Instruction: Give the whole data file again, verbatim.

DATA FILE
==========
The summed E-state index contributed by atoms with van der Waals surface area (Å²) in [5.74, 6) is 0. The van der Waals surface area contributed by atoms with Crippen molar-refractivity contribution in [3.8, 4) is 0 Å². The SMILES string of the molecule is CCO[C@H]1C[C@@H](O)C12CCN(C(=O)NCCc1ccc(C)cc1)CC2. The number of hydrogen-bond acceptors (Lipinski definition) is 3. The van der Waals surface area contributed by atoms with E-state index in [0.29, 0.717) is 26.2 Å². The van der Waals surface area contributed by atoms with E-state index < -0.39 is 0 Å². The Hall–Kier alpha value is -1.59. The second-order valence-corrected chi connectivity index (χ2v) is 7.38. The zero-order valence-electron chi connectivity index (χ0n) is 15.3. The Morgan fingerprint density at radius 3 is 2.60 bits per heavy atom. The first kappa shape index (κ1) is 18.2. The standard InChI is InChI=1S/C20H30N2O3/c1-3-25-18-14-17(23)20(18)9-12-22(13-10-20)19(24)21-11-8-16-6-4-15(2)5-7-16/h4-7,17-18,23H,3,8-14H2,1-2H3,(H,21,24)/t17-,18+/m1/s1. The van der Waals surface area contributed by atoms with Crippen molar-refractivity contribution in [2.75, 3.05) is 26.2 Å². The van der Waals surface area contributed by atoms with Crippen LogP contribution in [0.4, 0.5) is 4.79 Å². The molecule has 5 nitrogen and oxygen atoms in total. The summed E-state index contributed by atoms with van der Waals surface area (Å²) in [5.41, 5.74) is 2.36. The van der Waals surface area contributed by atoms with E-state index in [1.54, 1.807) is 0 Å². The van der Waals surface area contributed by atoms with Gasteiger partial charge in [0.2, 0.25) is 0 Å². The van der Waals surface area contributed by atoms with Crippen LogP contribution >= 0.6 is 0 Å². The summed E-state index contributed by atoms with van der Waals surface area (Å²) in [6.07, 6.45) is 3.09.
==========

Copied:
The summed E-state index contributed by atoms with van der Waals surface area (Å²) in [5.74, 6) is 0. The van der Waals surface area contributed by atoms with Crippen molar-refractivity contribution in [3.8, 4) is 0 Å². The SMILES string of the molecule is CCO[C@H]1C[C@@H](O)C12CCN(C(=O)NCCc1ccc(C)cc1)CC2. The number of hydrogen-bond acceptors (Lipinski definition) is 3. The van der Waals surface area contributed by atoms with E-state index in [0.29, 0.717) is 26.2 Å². The van der Waals surface area contributed by atoms with E-state index < -0.39 is 0 Å². The Hall–Kier alpha value is -1.59. The second-order valence-corrected chi connectivity index (χ2v) is 7.38. The zero-order valence-electron chi connectivity index (χ0n) is 15.3. The Morgan fingerprint density at radius 3 is 2.60 bits per heavy atom. The first kappa shape index (κ1) is 18.2. The standard InChI is InChI=1S/C20H30N2O3/c1-3-25-18-14-17(23)20(18)9-12-22(13-10-20)19(24)21-11-8-16-6-4-15(2)5-7-16/h4-7,17-18,23H,3,8-14H2,1-2H3,(H,21,24)/t17-,18+/m1/s1. The van der Waals surface area contributed by atoms with Crippen molar-refractivity contribution in [2.75, 3.05) is 26.2 Å². The van der Waals surface area contributed by atoms with Crippen LogP contribution in [0.4, 0.5) is 4.79 Å². The molecule has 5 nitrogen and oxygen atoms in total. The summed E-state index contributed by atoms with van der Waals surface area (Å²) in [5.41, 5.74) is 2.36. The van der Waals surface area contributed by atoms with E-state index in [1.54, 1.807) is 0 Å². The van der Waals surface area contributed by atoms with Gasteiger partial charge in [0.2, 0.25) is 0 Å². The van der Waals surface area contributed by atoms with Crippen LogP contribution >= 0.6 is 0 Å². The summed E-state index contributed by atoms with van der Waals surface area (Å²) in [6.07, 6.45) is 3.09.